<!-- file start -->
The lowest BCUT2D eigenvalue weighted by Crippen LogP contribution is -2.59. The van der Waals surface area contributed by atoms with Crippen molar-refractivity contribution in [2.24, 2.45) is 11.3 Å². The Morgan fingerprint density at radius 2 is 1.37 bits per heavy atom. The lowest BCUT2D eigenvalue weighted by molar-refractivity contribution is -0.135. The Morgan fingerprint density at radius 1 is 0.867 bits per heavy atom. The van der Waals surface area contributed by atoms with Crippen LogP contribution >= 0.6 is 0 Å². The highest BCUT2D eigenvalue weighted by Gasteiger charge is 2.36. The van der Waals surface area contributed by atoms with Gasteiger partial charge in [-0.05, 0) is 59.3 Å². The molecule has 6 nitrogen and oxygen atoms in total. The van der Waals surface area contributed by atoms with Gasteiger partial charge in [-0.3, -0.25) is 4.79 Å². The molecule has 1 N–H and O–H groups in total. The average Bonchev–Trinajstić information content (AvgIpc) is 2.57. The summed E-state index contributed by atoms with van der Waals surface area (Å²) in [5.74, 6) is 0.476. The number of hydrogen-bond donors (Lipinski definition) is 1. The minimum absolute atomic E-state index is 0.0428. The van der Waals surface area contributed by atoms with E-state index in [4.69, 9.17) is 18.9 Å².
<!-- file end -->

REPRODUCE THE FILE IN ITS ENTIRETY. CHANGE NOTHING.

The lowest BCUT2D eigenvalue weighted by Crippen LogP contribution is -2.59. The van der Waals surface area contributed by atoms with Crippen molar-refractivity contribution in [2.24, 2.45) is 11.3 Å². The Morgan fingerprint density at radius 2 is 1.37 bits per heavy atom. The lowest BCUT2D eigenvalue weighted by molar-refractivity contribution is -0.135. The Morgan fingerprint density at radius 1 is 0.867 bits per heavy atom. The van der Waals surface area contributed by atoms with Crippen LogP contribution >= 0.6 is 0 Å². The highest BCUT2D eigenvalue weighted by Gasteiger charge is 2.36. The van der Waals surface area contributed by atoms with Gasteiger partial charge in [-0.05, 0) is 59.3 Å². The molecule has 6 nitrogen and oxygen atoms in total. The van der Waals surface area contributed by atoms with Gasteiger partial charge in [-0.3, -0.25) is 4.79 Å². The molecule has 1 N–H and O–H groups in total. The average Bonchev–Trinajstić information content (AvgIpc) is 2.57. The summed E-state index contributed by atoms with van der Waals surface area (Å²) in [5.74, 6) is 0.476. The number of hydrogen-bond donors (Lipinski definition) is 1. The minimum absolute atomic E-state index is 0.0428. The van der Waals surface area contributed by atoms with E-state index in [4.69, 9.17) is 18.9 Å².